Is designing a pension system a technical or political matter? In Poland pensions are presented as a strictly technical issue: people live longer so they have to work longer, and the pension saving system needs to be individualized to make them do it.

The fact remains that people live longer. The fact remains that pensions at a specified age become too expensive. The retirement age increase is just an inevitable consequence of that. However, the completely different matter is how you will design your pension system. Each country needs to ask the question: ‘capital system, repartition system or a mixed one’ – although there’s no good answer. When someone asks me for advice on pensions I draw a circle: outside there are some completely crazy ideas, whereas inside there are solutions that, as long as they are connected and implemented appropriately, make sense. The distinction between the inside and outside of the circle is technical, but the choice between different solutions from the inside is, to the great extent, political.

Pension systems of democratic countries vary markedly. The Netherlands, Canada, Sweden or New Zealand, they all have the capital pension systems, but yet very different. Although Germany still has mainly the repartition system, nobody sane would say that Germany is not a democratic country or its economy is weak. This was their political choice. It is also a matter of choice how the capital system can be organized. In the Netherlands there are collective capital accounts; not individuals, but investment managers for a given sector decide how the money are allocated. There’s also a national system with defined contribution, the state fund, where pension benefits depends on payments made over lifetime. It doesn’t have to be a fully capital system; it can be partially capital or repartition.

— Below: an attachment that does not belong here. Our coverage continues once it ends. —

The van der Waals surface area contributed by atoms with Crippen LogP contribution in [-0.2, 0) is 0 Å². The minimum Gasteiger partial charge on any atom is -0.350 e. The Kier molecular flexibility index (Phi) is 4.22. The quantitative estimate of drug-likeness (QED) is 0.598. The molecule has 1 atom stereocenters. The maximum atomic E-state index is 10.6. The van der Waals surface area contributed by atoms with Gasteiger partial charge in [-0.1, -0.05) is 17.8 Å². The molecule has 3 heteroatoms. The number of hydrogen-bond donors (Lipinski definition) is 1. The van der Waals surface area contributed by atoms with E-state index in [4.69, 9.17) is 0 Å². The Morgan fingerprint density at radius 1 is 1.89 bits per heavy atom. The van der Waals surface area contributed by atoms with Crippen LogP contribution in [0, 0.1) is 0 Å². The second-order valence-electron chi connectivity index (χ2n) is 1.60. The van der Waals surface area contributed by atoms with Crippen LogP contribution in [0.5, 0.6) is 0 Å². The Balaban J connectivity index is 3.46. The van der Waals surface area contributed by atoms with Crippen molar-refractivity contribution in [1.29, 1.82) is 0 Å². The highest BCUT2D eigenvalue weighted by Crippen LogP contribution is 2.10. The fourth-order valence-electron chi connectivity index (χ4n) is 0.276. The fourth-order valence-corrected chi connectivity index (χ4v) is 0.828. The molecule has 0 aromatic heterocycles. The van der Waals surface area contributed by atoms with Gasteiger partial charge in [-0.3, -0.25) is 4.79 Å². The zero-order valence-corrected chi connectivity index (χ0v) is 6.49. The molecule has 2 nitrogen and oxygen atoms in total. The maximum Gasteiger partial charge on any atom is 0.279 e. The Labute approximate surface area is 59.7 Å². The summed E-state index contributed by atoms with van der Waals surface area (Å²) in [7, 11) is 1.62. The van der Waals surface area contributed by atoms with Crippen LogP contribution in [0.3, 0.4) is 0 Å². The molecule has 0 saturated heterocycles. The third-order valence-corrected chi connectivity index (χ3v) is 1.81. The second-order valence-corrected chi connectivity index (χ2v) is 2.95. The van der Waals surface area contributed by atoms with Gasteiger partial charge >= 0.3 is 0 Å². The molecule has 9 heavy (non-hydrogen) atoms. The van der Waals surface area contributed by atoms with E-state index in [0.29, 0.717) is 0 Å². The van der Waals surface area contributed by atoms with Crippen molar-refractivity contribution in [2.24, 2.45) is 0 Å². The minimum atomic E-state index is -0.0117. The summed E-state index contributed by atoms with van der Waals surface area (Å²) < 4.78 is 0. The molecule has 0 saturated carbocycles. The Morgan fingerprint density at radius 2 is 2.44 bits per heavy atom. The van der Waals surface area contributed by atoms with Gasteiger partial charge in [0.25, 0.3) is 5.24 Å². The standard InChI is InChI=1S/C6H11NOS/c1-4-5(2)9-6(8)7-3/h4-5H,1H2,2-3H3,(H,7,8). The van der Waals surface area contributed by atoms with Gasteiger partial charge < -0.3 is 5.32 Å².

The main argument against PAYG system (pay-as-you-go, repartition system) is that the politicians could manipulate pension amounts depending on what they would consider more profitable. It is so-called political risk, but the market risk is rarely mentioned.